Medical imaging AI continues to evolve into 2022 and beyond
We were impressed with the scale of ECR 2022 and the positivity of the atmosphere. There was also a good mix of startups, mega-corporations, and industry players in between. I often heard it said that footfall was down compared with "normal" (i.e., pre-COVID) years, but there was still a nice buzz.
Imaging AI, one of our abiding interests, was ubiquitous at ECR 2022: All major manufacturers of medical imaging equipment are now developing AI-based software for their machines. And there are many software startups in this space too, a fact that was fully on display at ECR.
How far medical imaging AI has already penetrated the market is a key question. Omdia conducted a survey of radiographers and radiologists (n = 95) that found that image cleaning was the AI application used by most imaging professionals (59% within those that had used imaging AI), with physiological measurement being the second (used by 48%).
However, 52% had never used medical imaging AI applications and 20% were not sure. Only 28% said they had actually used AI. That's no doubt huge progress compared with three years ago, but there's plenty more to do for the widespread rollout of imaging AI.
The AI paradox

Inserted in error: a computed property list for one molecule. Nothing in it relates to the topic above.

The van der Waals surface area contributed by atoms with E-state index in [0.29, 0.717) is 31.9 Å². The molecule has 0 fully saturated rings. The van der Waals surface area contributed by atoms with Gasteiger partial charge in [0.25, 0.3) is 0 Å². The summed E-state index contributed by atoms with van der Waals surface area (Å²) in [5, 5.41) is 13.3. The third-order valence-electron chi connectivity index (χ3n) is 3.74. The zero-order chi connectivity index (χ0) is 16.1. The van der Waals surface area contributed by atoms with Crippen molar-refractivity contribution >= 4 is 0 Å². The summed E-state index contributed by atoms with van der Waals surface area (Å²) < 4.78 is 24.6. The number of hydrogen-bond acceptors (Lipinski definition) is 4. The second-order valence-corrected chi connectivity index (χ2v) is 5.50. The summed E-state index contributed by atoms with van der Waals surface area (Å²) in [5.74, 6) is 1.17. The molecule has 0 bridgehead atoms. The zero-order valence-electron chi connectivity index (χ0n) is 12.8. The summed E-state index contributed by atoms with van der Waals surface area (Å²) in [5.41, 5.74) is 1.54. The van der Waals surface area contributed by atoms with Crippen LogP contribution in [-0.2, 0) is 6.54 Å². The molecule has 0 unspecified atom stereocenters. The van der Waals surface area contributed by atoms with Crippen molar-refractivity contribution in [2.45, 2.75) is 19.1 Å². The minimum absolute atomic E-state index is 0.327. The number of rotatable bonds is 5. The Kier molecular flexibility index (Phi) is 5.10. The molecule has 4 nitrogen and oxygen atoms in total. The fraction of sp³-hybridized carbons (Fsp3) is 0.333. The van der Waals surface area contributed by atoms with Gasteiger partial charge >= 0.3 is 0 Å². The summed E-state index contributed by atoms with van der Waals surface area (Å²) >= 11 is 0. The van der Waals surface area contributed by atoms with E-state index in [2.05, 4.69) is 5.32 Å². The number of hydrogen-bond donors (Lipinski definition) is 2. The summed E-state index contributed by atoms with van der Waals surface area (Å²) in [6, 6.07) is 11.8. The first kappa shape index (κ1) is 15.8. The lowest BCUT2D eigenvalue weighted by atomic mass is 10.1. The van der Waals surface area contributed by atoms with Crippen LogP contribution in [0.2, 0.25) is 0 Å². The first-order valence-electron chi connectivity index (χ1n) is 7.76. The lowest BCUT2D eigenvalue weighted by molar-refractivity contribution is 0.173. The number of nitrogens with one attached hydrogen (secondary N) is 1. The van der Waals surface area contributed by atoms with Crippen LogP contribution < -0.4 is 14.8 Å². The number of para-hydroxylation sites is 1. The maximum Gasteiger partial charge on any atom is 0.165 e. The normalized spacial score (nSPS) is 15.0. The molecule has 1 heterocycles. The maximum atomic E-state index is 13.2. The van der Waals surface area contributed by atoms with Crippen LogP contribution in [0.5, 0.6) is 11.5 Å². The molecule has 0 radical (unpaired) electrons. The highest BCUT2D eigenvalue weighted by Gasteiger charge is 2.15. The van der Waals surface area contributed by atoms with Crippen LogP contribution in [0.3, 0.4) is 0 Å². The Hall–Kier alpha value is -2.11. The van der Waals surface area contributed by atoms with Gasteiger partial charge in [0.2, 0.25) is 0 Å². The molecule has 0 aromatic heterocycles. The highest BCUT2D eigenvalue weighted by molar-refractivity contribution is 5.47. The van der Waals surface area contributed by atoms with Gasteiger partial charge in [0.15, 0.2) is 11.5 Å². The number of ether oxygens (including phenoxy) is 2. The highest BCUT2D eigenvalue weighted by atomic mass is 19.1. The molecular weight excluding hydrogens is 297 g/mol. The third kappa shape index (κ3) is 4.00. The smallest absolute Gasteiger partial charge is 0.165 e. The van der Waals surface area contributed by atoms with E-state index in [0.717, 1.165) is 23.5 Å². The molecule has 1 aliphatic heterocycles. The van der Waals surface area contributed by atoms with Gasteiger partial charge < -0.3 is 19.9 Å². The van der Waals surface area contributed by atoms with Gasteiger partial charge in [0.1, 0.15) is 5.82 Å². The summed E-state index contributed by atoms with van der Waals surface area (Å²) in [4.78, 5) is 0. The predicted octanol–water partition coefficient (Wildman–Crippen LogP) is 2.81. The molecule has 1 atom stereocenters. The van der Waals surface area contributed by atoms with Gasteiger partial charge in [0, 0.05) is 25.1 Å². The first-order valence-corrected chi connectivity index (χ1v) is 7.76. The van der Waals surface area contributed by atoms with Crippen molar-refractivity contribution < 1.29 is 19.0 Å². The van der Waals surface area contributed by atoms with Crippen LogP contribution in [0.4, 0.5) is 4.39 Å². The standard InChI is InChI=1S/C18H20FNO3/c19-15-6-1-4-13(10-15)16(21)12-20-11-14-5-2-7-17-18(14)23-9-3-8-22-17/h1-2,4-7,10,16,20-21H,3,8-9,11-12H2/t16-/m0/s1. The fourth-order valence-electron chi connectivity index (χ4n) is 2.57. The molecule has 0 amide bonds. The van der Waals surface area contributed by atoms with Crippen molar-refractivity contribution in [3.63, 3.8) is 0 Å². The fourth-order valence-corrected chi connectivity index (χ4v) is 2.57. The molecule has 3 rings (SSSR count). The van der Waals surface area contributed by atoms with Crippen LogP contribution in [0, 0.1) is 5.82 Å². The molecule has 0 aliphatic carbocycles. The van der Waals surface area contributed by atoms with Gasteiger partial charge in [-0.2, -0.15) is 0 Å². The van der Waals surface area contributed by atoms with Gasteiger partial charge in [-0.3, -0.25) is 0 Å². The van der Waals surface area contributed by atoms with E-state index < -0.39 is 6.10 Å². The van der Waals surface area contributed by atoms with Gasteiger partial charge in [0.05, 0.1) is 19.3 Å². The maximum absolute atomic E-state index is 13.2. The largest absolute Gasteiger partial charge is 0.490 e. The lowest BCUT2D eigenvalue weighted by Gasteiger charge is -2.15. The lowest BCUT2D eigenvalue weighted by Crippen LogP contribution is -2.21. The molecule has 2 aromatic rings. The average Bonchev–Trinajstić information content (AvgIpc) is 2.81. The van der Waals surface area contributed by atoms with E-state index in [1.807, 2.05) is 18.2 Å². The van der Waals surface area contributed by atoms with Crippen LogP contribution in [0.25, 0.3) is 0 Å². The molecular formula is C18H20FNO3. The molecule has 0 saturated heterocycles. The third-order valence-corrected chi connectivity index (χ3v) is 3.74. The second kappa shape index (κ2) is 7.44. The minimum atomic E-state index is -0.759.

So, artificial intelligence was everywhere at ECR, but it is a relatively fringe phenomenon in terms of clinical practice. What's the answer to this paradox?
We discussed this issue several times at ECR and learned that there are some fundamental issues that need to be addressed before the potential of AI is fully realized in radiology.
First, there is the crucial issue of legal liability. Software developers do not want to get sued. Human radiologists are already set up to assume legal liability in this situation: It is part of their job, and the rules are well established. It is going to take work to address the disruptive influence of AI systems in this space.
The second issue is time: Medical imaging AI is still so new that most clinics or hospital departments simply haven't had time to implement commercial AI systems yet. People are still getting used to the idea.